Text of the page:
There is no end to the need or the demands of Kingdom work, that much is certain!
Or are you the “let me take a moment to rest” kind of disciple? The one who needs some time away to recover, to find the inner peace and refreshment that comes from stepping back for a bit. Do you need some time to assess where we are right now, how best to proceed into the future since the needs are many and the laborers indeed seem limited?
I think it is important for us all to wrestle with those two often divergent needs from time to time because this world in which we live does not model any kind of balance between those two at all!
We tend to value action over reflection.
In the United States, the average person will take only 54% of the time that is allotted to them for vacation. The remainder will go unused.
Many who take their vacation will report feeling guilt over taking time off, either because of the importance of their job, or the burden they feel they are placing on co-workers or the company by their absence.
Many more will also report feeling tired after their vacation because they tend to pack it with activity. They travel on a tight schedule. They make family and friend contacts. They take in shows, nightlife, and sightseeing. People run themselves ragged trying to “get it all in” while they are there or while they can.
As a society, we just don’t do “come away to a deserted place” very well.
This point was driven home to me on a high school youth mission trip about a decade ago.
The ELCA has a Navajo Lutheran Mission in Rock Point, Arizona. This was never a residential school. It had some housing for families, but it mostly focused on teaching, health and social service work on the Navajo Nation near Canyon de Chelly.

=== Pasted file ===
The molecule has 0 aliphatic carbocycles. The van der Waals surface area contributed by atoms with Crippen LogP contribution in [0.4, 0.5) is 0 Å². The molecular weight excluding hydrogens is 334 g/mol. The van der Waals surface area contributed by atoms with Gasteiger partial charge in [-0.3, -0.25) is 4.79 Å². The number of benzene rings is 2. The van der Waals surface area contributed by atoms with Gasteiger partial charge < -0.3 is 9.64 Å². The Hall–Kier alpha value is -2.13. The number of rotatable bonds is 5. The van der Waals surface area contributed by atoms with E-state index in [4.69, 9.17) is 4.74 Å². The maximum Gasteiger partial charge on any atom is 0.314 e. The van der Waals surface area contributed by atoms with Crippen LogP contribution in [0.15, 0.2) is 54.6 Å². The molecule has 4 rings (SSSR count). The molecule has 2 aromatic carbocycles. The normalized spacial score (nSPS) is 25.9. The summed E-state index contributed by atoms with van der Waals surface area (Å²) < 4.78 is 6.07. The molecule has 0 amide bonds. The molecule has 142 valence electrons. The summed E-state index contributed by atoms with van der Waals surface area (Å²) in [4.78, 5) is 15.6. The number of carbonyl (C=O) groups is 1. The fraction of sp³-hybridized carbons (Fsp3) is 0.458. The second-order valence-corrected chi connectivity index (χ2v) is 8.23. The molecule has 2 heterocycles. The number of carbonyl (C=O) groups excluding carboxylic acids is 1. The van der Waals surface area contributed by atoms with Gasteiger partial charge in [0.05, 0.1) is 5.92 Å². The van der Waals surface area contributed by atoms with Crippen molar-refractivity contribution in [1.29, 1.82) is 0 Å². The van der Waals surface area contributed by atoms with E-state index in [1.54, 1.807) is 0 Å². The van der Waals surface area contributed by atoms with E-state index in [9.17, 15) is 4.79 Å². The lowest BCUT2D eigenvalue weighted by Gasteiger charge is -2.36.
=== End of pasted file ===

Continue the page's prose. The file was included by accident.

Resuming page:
As a church we had planned to go down, take in a few sights in the southwest and then serve the community there.
In a previous trip, under a previous director for the mission, we had scrubbed and polished, painted and cleaned, helped out with a VBS program and busied ourselves serving in the distribution of food from their pantry.
This time however, under a new director, we did none of that.
He welcomed us. He invited us into our arranged lodging on the campus and sat with us. He talked a little about the work they did amongst the Navajo, the “Dine’”, which translates “human beings” but when we asked how we could help, he abruptly shifted gears.
“You have planned an awesome mission trip,” He said. “While you are here, you will rest with us.”
He had no projects for us to do.
He simply sat and talked with us about all that he, all that we, were learning from the Navajo.
“This is the mission.” He said. “God is already here and we are just now listening to how God has always been here. We are learning in what ways God has made the Dine’ God’s people. We are learning the wisdom of being in the lonely place, the deserted place. That is your mission here. God has much to teach us here. We become better followers of Christ as we learn to become Dine’,– human beings.”
For two days, we sat and watched the wilderness. We greeted the sunrise, felt the Sun’s power in the midday and watched it set behind the butte in an explosion of oranges, reds and deep purples at night.
We saw stars and the milky way in the skies that were not dimmed by city lights.